III. Suggestions for Chapter-II-Prohibition of certain acts
This chapter essentially prescribes anti-discriminatory norms for persons and establishment under specified contexts.
· End discrimination based on nomenclature and terminology: It should also contain a direction for medical professionals to ensure that intersex traits are not characterised as “disorders of sex development.” Further, intersex traits should not be considered as genetic defects or genetic disorders.
· Prohibition of non-compulsory and non-consensual Sex Selective Surgeries/Sex Reassignment Surgeries: It shall be unlawful for medical practitioners or other professionals to conduct any sex reversal treatment and/or surgical intervention on the sex characteristics of a minor which treatment and/or intervention can be deferred until the person to be treated can provide informed consent: Provided that such sex assignment treatment and, or surgical intervention on the sex characteristics of the minor shall be conducted if the minor gives informed consent through the person exercising parental authority or the tutor of the minor.
Such Medical or Surgical Treatment should be undertaken only in specialised centres which have Multi-disciplinary clinical team. The specific nature of the intervention should be taken as a consensus by this multi-disciplinary team of experts with experience in handling intersex conditions and should be guided by standard medical protocols. For exceptional cases, where the decision-making is difficult, should be referred to Government working group/ committee for approval.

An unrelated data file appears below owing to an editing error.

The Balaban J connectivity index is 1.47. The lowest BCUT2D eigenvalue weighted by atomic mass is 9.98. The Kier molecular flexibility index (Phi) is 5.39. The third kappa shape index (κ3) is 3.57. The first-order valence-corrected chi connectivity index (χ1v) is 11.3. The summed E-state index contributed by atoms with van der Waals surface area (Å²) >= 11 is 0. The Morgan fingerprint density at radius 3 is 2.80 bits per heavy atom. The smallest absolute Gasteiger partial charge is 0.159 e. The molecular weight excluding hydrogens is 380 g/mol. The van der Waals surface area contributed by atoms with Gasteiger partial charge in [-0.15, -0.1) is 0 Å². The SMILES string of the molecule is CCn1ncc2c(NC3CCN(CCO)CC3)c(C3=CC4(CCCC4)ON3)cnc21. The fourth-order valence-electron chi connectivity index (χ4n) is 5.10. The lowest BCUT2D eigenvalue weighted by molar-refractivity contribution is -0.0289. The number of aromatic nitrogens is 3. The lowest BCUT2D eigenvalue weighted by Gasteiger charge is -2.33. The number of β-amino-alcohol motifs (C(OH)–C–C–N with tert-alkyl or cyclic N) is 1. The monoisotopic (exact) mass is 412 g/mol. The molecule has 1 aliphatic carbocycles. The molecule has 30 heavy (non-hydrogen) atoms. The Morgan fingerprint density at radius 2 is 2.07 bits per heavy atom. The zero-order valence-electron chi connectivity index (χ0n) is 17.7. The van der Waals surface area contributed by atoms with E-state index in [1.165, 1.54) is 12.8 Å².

IV. Suggestions for Chapter III-Recognition of Identity of Transgender Persons
Even after the NALSA judgment which declared that medical procedures are not a necessity for self-identification, the Health Ministry has admitted that medical procedure including sex reassignment surgeries are being done in India. The Ministry has given the justification that it is only done after thorough assessment of the patient, obtaining justification for the procedure planned to be conducted with the help of appropriate diagnostic test and only after taking a written consent of the patient/guardian.
When this response was presented before the High Court of Madras in the case of Arunkumar and Sreeja v. The Inspector General of Registration and Ors., it slammed the Health Ministry and imposed a ban on the practice of SRS on intersex infants/children. The Court held that the consent of the parent cannot be considered as the consent of the child. Hence, such surgeries should be prohibited.
Recognising the mandate of the Madras High Court judgment and the NALSA judgment (Direction 5, para 129)., the bill must ban such medical procedures to ensure that transgender persons and intersex persons are not compelled to undergo such unnecessary medical procedures for recognition of identity.
V. Suggestions for Chapter IV-Welfare Measures by Government
The bill should prescribe specific measures to address education needs and health needs of transgender and intersex persons. Further, the bill should also prescribe provisions to ensure compliance of anti-discrimination measures in labour markets. In each sector, there should be specific laws prohibiting discriminatory practices on the basis of gender identity, gender expression and sex characteristics.
The Mental Healthcare Bill, 2016 and the Rights of Persons with Disabilities Bill, 2014 provide an acceptable template for this chapter as they recognise specific areas of welfare such as education, health, employment, insurance, pension, food security and sanitation.
VI. Suggestions for Chapter V-Obligations of Establishments and Other Person